may

have intended such a classification in the creation, and her wisdom is inscrutable.

At the foot of the hills, the trees are clearly visible in all their actual dimensions and details. Towards the middle they appear to have dwindled away into low shrubberies. And at the top the eye meets only an undistinguishable mass of green. Mere passing travellers as we are, and laymen with a completely antigeometrical head,' this is enough to give us a rough idea of the altitude of the hills. The highest peak has been computed to be near 5000 feet above the level of the sea, and about 4000 feet from its base. It entered

into the head of one of us to propose putting up this computation on the topmost crest, with a view to enable the future traveller, two or three thousand years hence, to know the additional height acquired by the mountain in the lapse of time from the date hereof. But he gave up his crotchet on recollection that the English or Bengalee may become as obsolete as the Assyrian Cuneiform to the generations of that day. The hills are said 'to grow with their growth,' and the Himalayas of to-day must have been mere pop-hills in the infancy of the earth.

From a box six feet by three, the passing traveller sees the stupendous Parisnath lift up its head to heaven. This is seeing it merely in its disenchanted, as-it-is, and matter-of-fact state-- without any speculation in the cold eyes. To enjoy the view in the best of humours, he should be in a reverie like that into which Mirza fell on the hills of Bagdad-he should transport himself in his imagination to the days of India in the eighth and ninth centuries. Then would the length and the breadth of our peninsula appear to him as one vast field of hot contention between the Brahmins, the Buddhists, and the Jains—the first refuting, persecut ing, and chasing away the two latter to the woods and mountains. Then would these desolate hill-regions appear to him as enlivened with shrines and monasteries, and peopled with monks and contemplative religionists. And then would these silent vales be heard by him as resounding with the hymns of chanting priests and the voices of preaching worshippers. Such Brahmins, Buddhists, and Jains.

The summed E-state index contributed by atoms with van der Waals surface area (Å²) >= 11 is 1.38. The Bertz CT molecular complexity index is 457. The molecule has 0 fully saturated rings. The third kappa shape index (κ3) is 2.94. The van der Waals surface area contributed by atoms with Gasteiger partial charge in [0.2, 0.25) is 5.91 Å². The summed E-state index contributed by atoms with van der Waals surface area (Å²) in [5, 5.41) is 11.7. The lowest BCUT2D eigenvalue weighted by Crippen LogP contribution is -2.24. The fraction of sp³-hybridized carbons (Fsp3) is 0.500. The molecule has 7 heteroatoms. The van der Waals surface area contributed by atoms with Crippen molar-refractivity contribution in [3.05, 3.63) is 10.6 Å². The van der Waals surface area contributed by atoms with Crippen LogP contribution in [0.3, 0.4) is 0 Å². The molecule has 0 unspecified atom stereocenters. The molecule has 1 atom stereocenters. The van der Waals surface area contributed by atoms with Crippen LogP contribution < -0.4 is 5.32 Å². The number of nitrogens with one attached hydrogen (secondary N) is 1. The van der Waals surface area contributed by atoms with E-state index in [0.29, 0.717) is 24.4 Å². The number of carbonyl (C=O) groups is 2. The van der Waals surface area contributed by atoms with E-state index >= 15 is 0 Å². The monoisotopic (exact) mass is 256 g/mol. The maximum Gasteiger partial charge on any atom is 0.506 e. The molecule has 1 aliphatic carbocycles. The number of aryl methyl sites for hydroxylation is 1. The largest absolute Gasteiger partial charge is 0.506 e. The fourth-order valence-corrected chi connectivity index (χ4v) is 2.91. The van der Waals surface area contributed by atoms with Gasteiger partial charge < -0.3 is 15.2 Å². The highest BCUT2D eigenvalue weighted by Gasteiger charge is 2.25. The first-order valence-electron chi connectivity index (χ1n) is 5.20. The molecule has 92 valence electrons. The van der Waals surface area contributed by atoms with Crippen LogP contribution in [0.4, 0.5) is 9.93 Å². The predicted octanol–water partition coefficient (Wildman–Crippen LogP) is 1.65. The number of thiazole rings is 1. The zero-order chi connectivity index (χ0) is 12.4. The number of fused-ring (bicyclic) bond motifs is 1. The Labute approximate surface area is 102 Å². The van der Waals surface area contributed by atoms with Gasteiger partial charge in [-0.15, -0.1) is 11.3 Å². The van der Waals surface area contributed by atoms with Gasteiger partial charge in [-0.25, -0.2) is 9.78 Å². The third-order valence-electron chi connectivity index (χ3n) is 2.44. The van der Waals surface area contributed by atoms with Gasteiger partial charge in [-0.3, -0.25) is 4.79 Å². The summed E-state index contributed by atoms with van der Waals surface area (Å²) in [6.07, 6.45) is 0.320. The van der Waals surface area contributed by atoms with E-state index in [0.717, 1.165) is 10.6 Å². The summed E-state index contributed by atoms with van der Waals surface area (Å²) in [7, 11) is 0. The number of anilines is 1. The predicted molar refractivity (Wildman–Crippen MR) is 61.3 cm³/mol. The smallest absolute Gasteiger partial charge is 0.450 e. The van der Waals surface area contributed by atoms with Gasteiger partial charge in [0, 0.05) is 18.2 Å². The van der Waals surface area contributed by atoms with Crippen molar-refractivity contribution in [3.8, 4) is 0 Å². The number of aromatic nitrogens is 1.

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things were where all is now wild and without a trace of habitation. The land was completely lost to the civilized world for more than a thousand years—its name and history were forgotten; and until the opening of the Grand Trunk Road, except to solitary pilgrims, its very site was unknown.

The Jews have their Sinai-the Jains their Parisnath. The hill is named after the principal demi-god of that sect. Its founder meant to have steered the same middle course between Brahminism and Buddhism, that Nanuk Shah intended in a later age-to have the Hindoos and Mussulmans amalgamated by the doctrines of Sikh-ism. But the Brahmins can never bear a brother near the throne.' They were touched in the sore point by their antagonists inculcating against a hereditary priesthood, and could have no rest nor respite until they had driven their dangerous adversaries from every city, town, and haunt of men what

soever.

In a council of twenty-four, forming a divine hierarchy, Parisnath is the head. He and his colleagues, however, are so absorbed in meditation as to be blind and deaf to the concerns of this nether world. It is no wonder then that their religion should have failed, when deities, like Eastern despots, never chose to open their ears and eyes to the affairs of humanity. Their godships must excuse us this bit of reflection.

There is now no trace of the Buddhists—they have been chased clean from India. The Jains still hold a footing in the land,—the last ray of a flickering